After school, she started training as a primary teacher in Devon. "I hated it. I thought, 'I'm never going to teach, it's not for me'. I wasn't ready for it." She dropped out and went to study jazz performance at Middlesex University, which led to "a nice living" as a session musician and bass player in a touring jazz band. She even recorded an album with a three-piece girl group, Slinky Minx, but it was never released. "I've done cruises, panto, sessions - everything except the big time."
The work started to dry up and she decided to have another go at teaching, this time music at secondary level, attracted by the pound;6,000 training salary. "You have to have the right mindset to be a good teacher," she says. "I felt so different going into it this time, I was confident and self-assured."
She did her second teaching practice at William Ellis before gaining a distinction in her PGCE from London Metropolitan University. Richard Knight, the school's head of music, "snapped her up" when she applied for a job there. "She's very conscientious and she's got a fantastic way with the kids," he says. "Some of them have a hard time at home, but she understands them."
Ms Brennecke started in September, taking sole responsibility for key stage 3 music. The school has a musical pedigree: it boasts a range of performing bands and, even though it is a specialist language college, it reserves a few places each year for pupils with musical talent. An early version of the 1980s group Madness performed at William Ellis, where bassist Mark Bedford was a pupil.
"It's hard round here and there's a lot of pressure to take the less than righteous path," she says. "But I like teaching boys; you know where you stand with them." With a few brisk instructions to "open your ears and close your mouths", Ms Brennecke brings her Year 7 class to order. They have been learning the theme from Titanic, and today is their assessment.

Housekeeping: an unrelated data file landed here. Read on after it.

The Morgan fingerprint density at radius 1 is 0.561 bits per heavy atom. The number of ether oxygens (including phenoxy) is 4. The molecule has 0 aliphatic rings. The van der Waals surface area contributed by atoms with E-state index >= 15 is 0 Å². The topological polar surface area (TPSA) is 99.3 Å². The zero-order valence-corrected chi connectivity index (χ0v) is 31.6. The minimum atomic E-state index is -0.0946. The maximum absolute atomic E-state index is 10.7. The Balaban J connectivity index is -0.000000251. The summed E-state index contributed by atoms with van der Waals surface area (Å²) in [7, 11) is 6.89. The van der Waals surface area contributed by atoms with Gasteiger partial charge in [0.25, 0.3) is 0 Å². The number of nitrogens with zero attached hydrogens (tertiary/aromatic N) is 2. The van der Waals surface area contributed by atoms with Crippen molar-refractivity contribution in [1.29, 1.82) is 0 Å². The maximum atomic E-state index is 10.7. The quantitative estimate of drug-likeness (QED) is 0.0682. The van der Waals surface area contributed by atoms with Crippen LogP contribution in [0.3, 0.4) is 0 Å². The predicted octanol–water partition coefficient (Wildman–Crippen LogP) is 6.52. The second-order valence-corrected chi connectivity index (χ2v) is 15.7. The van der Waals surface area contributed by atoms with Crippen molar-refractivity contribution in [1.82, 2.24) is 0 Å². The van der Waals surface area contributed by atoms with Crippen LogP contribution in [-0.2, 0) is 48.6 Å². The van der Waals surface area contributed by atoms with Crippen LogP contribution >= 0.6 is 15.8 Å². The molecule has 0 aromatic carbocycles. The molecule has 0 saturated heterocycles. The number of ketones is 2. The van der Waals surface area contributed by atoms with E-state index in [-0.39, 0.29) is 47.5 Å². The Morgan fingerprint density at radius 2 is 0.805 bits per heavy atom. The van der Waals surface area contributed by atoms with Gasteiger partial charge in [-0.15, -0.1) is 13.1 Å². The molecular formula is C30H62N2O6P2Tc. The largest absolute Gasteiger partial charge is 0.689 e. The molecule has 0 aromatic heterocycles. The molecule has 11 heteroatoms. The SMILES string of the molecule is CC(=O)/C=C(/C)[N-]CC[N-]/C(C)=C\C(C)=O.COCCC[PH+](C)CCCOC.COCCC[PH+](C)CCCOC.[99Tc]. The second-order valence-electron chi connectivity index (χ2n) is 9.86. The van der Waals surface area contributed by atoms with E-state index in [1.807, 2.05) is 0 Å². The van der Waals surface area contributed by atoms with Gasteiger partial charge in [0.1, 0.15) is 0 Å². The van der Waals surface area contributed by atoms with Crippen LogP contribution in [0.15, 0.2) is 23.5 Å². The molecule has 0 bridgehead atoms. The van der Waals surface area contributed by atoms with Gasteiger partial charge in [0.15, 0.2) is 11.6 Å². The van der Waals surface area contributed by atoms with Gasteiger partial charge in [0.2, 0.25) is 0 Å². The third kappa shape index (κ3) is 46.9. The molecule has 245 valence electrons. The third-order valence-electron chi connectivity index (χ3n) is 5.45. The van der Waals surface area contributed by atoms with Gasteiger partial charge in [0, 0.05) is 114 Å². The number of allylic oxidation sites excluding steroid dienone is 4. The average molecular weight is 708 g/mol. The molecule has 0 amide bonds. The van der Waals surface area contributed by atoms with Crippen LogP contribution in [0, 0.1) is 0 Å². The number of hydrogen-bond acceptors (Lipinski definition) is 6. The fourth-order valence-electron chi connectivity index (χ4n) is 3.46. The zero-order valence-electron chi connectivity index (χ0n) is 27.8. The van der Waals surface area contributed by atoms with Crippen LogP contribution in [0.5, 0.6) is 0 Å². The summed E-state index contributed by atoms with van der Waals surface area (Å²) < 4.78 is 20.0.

She picks out the refrain on the keyboard, starting with level 1, the kind of single-fingered playing she attempted as a child. "If we have got any superstars who can do this," she says, giving a double-handed rendition with rhythm accompaniment, "then we are looking at a level 5."
Ms Brennecke took the first two weeks of this term as unpaid leave to promote the single and start work on an album with Stevie van Lange, who has produced Atomic Kitten and Blue. "If things go well and we lose her, it would be tragic," says Mr Knight. "But we wish her all the luck in the world."
Luck has played a part in getting Ms Brennecke this far. She wrote "First to Know" and "Alibi" with the intention of selling them to country star Shania Twain, but the session singer didn't turn up and Ms Brennecke ended up doing the vocals on the demo. It went unnoticed for almost two years until a radio DJ picked up on it and the CD began doing the rounds of regional stations. She says she's still finding her voice as a singer, but if, as her record company hopes, the single makes Radio 2's playlist, we will all be hearing a lot more of it. "The interest has been phenomenal and I would love this to be absolutely massive," she says, "But if it doesn't happen, I have a fulfilling job to go back to."
'First to Know' is released by Halo Records on January 26